Letter | Published:

All-optical high-speed signal processing with silicon–organic hybrid slot waveguides

Nature Photonics volume 3, pages 216219 (2009) | Download Citation



Integrated optical circuits based on silicon-on-insulator technology are likely to become the mainstay of the photonics industry. Over recent years an impressive range of silicon-on-insulator devices has been realized, including waveguides1,2, filters3,4 and photonic-crystal devices5. However, silicon-based all-optical switching is still challenging owing to the slow dynamics of two-photon generated free carriers. Here we show that silicon–organic hybrid integration overcomes such intrinsic limitations by combining the best of two worlds, using mature CMOS processing to fabricate the waveguide, and molecular beam deposition to cover it with organic molecules that efficiently mediate all-optical interaction without introducing significant absorption. We fabricate a 4-mm-long silicon–organic hybrid waveguide with a record nonlinearity coefficient of γ ≈ 1 × 105 W−1 km−1 and perform all-optical demultiplexing of 170.8 Gb s−1 to 42.7 Gb s−1. This is—to the best of our knowledge—the fastest silicon photonic optical signal processing demonstrated.

Access optionsAccess options

Rent or Buy article

Get time limited or full article access on ReadCube.


All prices are NET prices.


  1. 1.

    et al. Microphotonics devices based on silicon microfabrication technology. IEEE J. Sel. Top. Quantum Electron. 11, 232–240 (2005).

  2. 2.

    Guiding, modulating, and emitting light on silicon—challenges and opportunities. J. Lightwave Technol. 23, 4222–4238 (2005).

  3. 3.

    et al. Hitless-reconfigurable and bandwidth-scalable silicon photonic circuits for telecom and interconnect applications. Optical Fiber Communincation Conference (OFC'08), paper OTuF4 (OSA, 2008).

  4. 4.

    et al. Compact wavelength-selective functions in silicon-on-insulator photonic wires. IEEE J. Sel. Top. Quantum Electron. 12, 1394–1401 (2006).

  5. 5.

    , , & Active control of slow light on a chip with photonic crystal waveguides. Nature 438, 65–69 (2005).

  6. 6.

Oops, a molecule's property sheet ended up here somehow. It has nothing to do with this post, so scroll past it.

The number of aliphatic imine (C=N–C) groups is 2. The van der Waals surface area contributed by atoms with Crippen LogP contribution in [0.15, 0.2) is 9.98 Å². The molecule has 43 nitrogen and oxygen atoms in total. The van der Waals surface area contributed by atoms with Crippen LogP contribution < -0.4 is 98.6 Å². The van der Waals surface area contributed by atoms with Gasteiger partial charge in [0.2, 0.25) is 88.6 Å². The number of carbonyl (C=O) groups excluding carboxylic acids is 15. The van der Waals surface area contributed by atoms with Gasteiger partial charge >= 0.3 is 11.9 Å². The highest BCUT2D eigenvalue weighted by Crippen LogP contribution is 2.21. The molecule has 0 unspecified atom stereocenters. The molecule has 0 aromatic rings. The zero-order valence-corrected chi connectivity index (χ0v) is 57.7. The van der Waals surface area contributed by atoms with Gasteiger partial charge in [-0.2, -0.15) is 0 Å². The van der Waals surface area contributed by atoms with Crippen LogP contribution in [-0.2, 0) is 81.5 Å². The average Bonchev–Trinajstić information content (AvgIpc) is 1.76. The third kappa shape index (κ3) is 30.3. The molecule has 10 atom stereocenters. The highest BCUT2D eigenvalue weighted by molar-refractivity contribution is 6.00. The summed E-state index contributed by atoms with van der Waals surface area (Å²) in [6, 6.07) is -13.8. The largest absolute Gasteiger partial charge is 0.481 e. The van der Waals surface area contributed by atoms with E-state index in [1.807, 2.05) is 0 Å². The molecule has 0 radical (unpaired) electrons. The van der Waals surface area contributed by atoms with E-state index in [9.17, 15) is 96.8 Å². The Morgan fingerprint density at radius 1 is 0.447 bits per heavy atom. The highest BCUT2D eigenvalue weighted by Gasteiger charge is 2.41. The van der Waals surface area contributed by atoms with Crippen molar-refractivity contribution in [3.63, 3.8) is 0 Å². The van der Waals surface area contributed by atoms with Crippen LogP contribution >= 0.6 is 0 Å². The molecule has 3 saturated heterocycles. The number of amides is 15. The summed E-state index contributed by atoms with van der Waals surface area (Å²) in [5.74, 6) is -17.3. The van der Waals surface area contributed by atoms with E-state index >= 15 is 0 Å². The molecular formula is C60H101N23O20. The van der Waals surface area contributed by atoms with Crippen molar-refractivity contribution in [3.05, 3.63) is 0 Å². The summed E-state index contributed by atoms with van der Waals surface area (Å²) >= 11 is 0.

et al. Low-threshold continuous-wave Raman silicon laser. Nature Photon. 1, 232–237 (2007).

  7. 7.

    et al. Raman amplification in ultrasmall silicon-on-insulator wire waveguides. Opt. Express 12, 3713–3718 (2004).

  8. 8.

    et al. A hybrid AlGaInAs–silicon evanescent amplifier. IEEE Photon. Technol. Lett. 19, 230–232 (2007).

  9. 9.

    et al. Electrically pumped hybrid AlGaInAs–silicon evanescent laser. Opt. Express 14, 9203–9210 (2006).

  10. 10.

    et al. A photonic interconnect layer on CMOS. European Conference on Optical Communications (ECOC'07), paper 6.3.1 (2007).

  11. 11.

    , , & Mode-locked silicon evanescent lasers. Opt. Express 15, 11225–11233 (2007).

  12. 12.

    et al. A hybrid AlGaInAs–silicon evanescent waveguide photodetector. Opt. Express 15, 6044–6052 (2007).

  13. 13.

    et al. 40 Gbit/s silicon optical modulator for high-speed applications. Electron. Lett. 43, 1196–1197 (2007).

  14. 14.

    et al. Signal regeneration using low-power four-wave mixing on silicon chip. Nature Photon. 2, 35–38 (2008).

  15. 15.

    et al. Demonstration of wavelength conversion at 40 Gb/s data rate in silicon waveguides. Opt. Express 14, 11721–11726 (2006).

  16. 16.

    et al. Terahertz all-optical modulation in a silicon-polymer hybrid system. Nature Mater. 5, 703–709 (2006).

  17. 17.

    , , , & Nonlinear silicon-on-insulator waveguides for all-optical signal processing. Opt. Express 15, 5976–5990 (2007).

  18. 18.

    et al. Optical modulation and detection in slotted silicon waveguides. Opt. Express 13, 5216–5226 (2005).

  19. 19.

    et al. Towards a millivolt optical modulator with nano-slot waveguides. Opt. Express, 15, 8401–8410 (2007).

  20. 20.